Here’s my summary of the key events from overnight that affect New Zealand, with news markets show a distinct lack of ‘fear’.
But firstly in China, their current account surplus narrowed sharply to just US$19 bln in the first quarter of 2017, down from $39 bln in the same period a year ago. The goods trade surplus was recorded at US$82 bln, while the service deficit came in at -US$60 bln. As a percentage of GDP that current account surplus is now well under 1%.
And staying in China, their drive to build solar energy capacity is gaining speed. Solar power generation rose to 21.4 bln kilowatt-hours in the three months ended March 31 from a year earlier. They added 7.21 gigawatts of solar power capacity during the period, boosting its total installed capacity to almost 85 gigawatts. For comparison, New Zealand’s hydro system has about 25 gigawatts of capacity. (Manapouri’s capacity, our largest, is 0.8 gigawatts.)
In Australia today, they will get their 2017-18 Budget. It is expected to show ‘progress’ towards balancing sometime in the distant future. But one ratings agency, Moody’s, is already questioning the economic forecasts underpinning this plan.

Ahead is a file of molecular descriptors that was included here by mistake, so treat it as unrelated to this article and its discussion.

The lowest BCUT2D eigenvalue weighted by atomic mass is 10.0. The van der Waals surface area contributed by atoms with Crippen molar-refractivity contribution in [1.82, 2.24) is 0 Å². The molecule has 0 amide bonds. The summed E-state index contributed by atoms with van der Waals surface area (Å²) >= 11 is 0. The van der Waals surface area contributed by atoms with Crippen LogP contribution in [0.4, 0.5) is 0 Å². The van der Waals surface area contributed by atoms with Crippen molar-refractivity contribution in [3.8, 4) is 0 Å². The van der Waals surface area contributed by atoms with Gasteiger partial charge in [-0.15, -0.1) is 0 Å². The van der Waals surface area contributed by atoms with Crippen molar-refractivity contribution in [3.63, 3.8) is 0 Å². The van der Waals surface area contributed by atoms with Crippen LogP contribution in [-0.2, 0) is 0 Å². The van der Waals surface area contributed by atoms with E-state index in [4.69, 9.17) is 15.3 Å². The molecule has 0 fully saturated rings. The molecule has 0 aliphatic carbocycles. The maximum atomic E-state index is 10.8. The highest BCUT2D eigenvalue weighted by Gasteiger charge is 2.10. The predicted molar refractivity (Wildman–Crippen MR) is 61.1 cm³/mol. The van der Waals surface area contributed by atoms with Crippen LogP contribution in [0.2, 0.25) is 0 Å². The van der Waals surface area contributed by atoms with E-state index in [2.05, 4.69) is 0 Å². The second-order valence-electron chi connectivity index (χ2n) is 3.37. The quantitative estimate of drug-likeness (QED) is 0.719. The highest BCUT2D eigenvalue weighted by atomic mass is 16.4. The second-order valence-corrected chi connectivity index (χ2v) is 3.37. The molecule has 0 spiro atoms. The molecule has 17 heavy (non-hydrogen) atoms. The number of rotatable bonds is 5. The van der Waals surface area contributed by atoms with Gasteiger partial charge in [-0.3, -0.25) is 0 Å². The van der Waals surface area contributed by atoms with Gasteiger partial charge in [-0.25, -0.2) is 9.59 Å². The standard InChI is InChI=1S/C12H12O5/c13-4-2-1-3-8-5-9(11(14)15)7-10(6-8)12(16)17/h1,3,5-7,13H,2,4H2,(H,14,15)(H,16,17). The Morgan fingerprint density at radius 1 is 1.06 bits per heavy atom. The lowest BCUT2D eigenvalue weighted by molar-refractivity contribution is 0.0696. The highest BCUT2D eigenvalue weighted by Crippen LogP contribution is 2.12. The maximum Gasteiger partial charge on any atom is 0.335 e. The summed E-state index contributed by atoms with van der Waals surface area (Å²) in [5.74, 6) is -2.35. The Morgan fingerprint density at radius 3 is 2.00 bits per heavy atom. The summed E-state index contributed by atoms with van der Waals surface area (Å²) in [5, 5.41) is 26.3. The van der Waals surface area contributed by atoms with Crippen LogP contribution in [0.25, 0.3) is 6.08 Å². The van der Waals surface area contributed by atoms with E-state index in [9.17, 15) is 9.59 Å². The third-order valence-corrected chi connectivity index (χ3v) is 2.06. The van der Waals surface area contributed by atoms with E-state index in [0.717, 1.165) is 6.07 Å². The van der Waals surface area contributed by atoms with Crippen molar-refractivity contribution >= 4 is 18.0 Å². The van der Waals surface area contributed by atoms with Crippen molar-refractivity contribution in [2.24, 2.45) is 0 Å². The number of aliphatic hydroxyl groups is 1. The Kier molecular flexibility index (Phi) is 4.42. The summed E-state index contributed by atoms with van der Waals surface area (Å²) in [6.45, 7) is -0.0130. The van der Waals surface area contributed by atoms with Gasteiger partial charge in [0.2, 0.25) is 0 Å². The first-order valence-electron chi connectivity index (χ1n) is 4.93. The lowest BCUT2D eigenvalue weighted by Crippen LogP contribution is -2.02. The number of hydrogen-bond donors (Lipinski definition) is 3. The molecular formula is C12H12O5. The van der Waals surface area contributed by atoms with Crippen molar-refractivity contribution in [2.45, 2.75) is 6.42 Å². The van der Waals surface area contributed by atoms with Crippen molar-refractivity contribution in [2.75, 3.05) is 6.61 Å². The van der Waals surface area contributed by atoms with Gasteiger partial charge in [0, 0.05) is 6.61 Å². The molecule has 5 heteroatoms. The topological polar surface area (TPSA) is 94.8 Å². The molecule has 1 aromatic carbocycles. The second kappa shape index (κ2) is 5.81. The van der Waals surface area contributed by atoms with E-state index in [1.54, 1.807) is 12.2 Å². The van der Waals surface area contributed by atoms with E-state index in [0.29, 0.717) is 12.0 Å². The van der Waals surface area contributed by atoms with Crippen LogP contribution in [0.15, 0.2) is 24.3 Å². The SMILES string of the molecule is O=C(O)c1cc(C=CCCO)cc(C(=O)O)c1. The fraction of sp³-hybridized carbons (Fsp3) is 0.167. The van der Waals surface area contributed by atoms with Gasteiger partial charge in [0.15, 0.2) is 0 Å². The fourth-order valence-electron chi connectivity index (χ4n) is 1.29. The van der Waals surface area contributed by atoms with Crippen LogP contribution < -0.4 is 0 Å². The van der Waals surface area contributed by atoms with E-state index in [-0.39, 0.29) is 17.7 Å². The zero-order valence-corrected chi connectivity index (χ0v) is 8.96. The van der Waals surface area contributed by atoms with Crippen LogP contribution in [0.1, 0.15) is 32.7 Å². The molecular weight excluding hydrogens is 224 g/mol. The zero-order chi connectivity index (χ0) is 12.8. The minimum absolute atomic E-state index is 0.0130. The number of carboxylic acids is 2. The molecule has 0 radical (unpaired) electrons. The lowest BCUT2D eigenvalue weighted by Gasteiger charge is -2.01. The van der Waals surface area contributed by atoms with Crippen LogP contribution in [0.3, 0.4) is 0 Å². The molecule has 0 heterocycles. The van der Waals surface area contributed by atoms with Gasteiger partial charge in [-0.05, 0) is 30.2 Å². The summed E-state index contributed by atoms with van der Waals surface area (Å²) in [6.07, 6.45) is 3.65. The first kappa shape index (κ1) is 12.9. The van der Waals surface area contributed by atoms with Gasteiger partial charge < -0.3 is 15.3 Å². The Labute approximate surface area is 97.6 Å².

In the US, equity markets are taking a breather, slipping off their highs. Despite all the economic uncertainties, Wall Streets ‘fear index‘ is flirting with record low positioning. It has never been under ’10’ before but it looks like it will close today below that. It is said markets basically operate on ‘fear and greed’, and it is ‘greed’ that is having its heyday. But one thing is for certain, ‘fear’ will return.
In Canada, housing starts fell in April from March, although that is coming off a strong March result. Year on year they are actually up a very strong +13.5%. Canada is making very good progress in adding to its housing supply and tackling its excess demand issues that have rocketed up prices there.
In New York, the UST 10yr yield has risen again overnight to 2.38%.
The price of oil is up marginally, but remains well under US$50. The US crude benchmark is now under US$46.50 a barrel, while the Brent benchmark is under US$49.50.
It is the same story for gold, up just marginally at US$1,227/oz.
But the prices for commodities like copper and iron ore are still taking a beating. Iron ore is now down to just over US$60/tonne, and that is a -36% fall from its February high.
Surprisingly, the New Zealand dollar as a ‘commodity currency’ is not following that trend and is just a tad stronger this morning. The NZD is at 69.1 USc, 93.5 AU¢ and 63.2 euro cents. The TWI-5 index is back over 74 at 74.1.
If you want to catch up with all the changes yesterday, we have an update here.
The easiest place to stay up with event risk today is by following our Economic Calendar here ».